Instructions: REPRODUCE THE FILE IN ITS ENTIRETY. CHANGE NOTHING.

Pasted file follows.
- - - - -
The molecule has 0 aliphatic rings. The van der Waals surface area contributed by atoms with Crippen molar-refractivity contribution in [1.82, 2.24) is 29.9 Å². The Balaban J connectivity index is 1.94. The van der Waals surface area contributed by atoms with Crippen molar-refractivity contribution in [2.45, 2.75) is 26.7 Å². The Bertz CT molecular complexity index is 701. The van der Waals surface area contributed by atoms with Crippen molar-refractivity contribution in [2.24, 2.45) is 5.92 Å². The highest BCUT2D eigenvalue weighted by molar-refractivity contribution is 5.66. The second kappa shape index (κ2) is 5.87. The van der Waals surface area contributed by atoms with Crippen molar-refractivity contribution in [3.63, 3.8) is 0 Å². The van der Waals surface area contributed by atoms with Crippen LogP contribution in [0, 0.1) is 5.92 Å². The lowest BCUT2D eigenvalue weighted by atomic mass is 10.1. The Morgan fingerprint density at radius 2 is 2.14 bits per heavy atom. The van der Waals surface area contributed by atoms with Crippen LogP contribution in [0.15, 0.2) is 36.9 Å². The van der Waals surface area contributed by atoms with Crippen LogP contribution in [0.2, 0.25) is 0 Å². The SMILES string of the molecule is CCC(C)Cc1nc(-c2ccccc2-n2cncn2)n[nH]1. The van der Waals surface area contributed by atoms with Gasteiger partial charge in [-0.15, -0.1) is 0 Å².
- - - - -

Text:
The molecule has 0 aliphatic rings. The van der Waals surface area contributed by atoms with Crippen molar-refractivity contribution in [1.82, 2.24) is 29.9 Å². The Balaban J connectivity index is 1.94. The van der Waals surface area contributed by atoms with Crippen molar-refractivity contribution in [2.45, 2.75) is 26.7 Å². The Bertz CT molecular complexity index is 701. The van der Waals surface area contributed by atoms with Crippen molar-refractivity contribution in [2.24, 2.45) is 5.92 Å². The highest BCUT2D eigenvalue weighted by molar-refractivity contribution is 5.66. The second kappa shape index (κ2) is 5.87. The van der Waals surface area contributed by atoms with Crippen molar-refractivity contribution in [3.63, 3.8) is 0 Å². The van der Waals surface area contributed by atoms with Crippen LogP contribution in [0, 0.1) is 5.92 Å². The lowest BCUT2D eigenvalue weighted by atomic mass is 10.1. The Morgan fingerprint density at radius 2 is 2.14 bits per heavy atom. The van der Waals surface area contributed by atoms with Crippen LogP contribution in [0.15, 0.2) is 36.9 Å². The van der Waals surface area contributed by atoms with Crippen LogP contribution in [0.2, 0.25) is 0 Å². The SMILES string of the molecule is CCC(C)Cc1nc(-c2ccccc2-n2cncn2)n[nH]1. The van der Waals surface area contributed by atoms with Gasteiger partial charge in [-0.15, -0.1) is 0 Å².